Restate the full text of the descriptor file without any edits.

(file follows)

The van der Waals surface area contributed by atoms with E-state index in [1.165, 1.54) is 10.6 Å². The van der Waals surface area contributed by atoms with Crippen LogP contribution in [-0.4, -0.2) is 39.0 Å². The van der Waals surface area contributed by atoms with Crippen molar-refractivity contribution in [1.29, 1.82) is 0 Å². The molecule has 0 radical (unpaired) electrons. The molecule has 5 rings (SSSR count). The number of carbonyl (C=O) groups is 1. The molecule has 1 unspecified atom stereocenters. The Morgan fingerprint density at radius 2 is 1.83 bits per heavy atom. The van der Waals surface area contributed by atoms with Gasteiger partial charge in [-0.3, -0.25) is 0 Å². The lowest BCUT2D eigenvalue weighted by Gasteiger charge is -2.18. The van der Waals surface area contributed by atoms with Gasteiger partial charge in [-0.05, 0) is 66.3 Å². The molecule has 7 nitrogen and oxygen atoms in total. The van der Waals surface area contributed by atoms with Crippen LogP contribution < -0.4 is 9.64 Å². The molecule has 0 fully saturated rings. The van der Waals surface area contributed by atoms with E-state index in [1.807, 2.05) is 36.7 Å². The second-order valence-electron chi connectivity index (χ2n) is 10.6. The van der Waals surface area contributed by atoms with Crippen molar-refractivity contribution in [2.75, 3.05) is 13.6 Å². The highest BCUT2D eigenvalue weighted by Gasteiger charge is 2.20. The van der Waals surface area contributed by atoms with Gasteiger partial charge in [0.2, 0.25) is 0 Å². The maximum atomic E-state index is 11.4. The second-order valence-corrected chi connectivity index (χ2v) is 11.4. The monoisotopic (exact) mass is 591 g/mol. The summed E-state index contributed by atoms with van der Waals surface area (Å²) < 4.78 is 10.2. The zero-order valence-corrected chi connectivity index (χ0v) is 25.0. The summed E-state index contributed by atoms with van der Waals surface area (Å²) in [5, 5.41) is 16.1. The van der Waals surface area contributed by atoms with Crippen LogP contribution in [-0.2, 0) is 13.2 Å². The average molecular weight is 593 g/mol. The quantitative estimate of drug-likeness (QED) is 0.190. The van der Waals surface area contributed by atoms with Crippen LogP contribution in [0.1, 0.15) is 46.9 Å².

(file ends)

The van der Waals surface area contributed by atoms with E-state index in [1.165, 1.54) is 10.6 Å². The van der Waals surface area contributed by atoms with Crippen LogP contribution in [-0.4, -0.2) is 39.0 Å². The van der Waals surface area contributed by atoms with Crippen molar-refractivity contribution in [1.29, 1.82) is 0 Å². The molecule has 0 radical (unpaired) electrons. The molecule has 5 rings (SSSR count). The number of carbonyl (C=O) groups is 1. The molecule has 1 unspecified atom stereocenters. The Morgan fingerprint density at radius 2 is 1.83 bits per heavy atom. The van der Waals surface area contributed by atoms with Gasteiger partial charge in [-0.3, -0.25) is 0 Å². The lowest BCUT2D eigenvalue weighted by Gasteiger charge is -2.18. The van der Waals surface area contributed by atoms with Gasteiger partial charge in [-0.05, 0) is 66.3 Å². The molecule has 7 nitrogen and oxygen atoms in total. The van der Waals surface area contributed by atoms with Crippen LogP contribution < -0.4 is 9.64 Å². The molecule has 0 fully saturated rings. The van der Waals surface area contributed by atoms with E-state index in [1.807, 2.05) is 36.7 Å². The second-order valence-electron chi connectivity index (χ2n) is 10.6. The van der Waals surface area contributed by atoms with Crippen molar-refractivity contribution in [2.75, 3.05) is 13.6 Å². The highest BCUT2D eigenvalue weighted by Gasteiger charge is 2.20. The van der Waals surface area contributed by atoms with Gasteiger partial charge in [0.2, 0.25) is 0 Å². The maximum atomic E-state index is 11.4. The second-order valence-corrected chi connectivity index (χ2v) is 11.4. The monoisotopic (exact) mass is 591 g/mol. The summed E-state index contributed by atoms with van der Waals surface area (Å²) < 4.78 is 10.2. The zero-order valence-corrected chi connectivity index (χ0v) is 25.0. The summed E-state index contributed by atoms with van der Waals surface area (Å²) in [5, 5.41) is 16.1. The van der Waals surface area contributed by atoms with Crippen LogP contribution in [-0.2, 0) is 13.2 Å². The average molecular weight is 593 g/mol. The quantitative estimate of drug-likeness (QED) is 0.190. The van der Waals surface area contributed by atoms with Crippen LogP contribution in [0.1, 0.15) is 46.9 Å².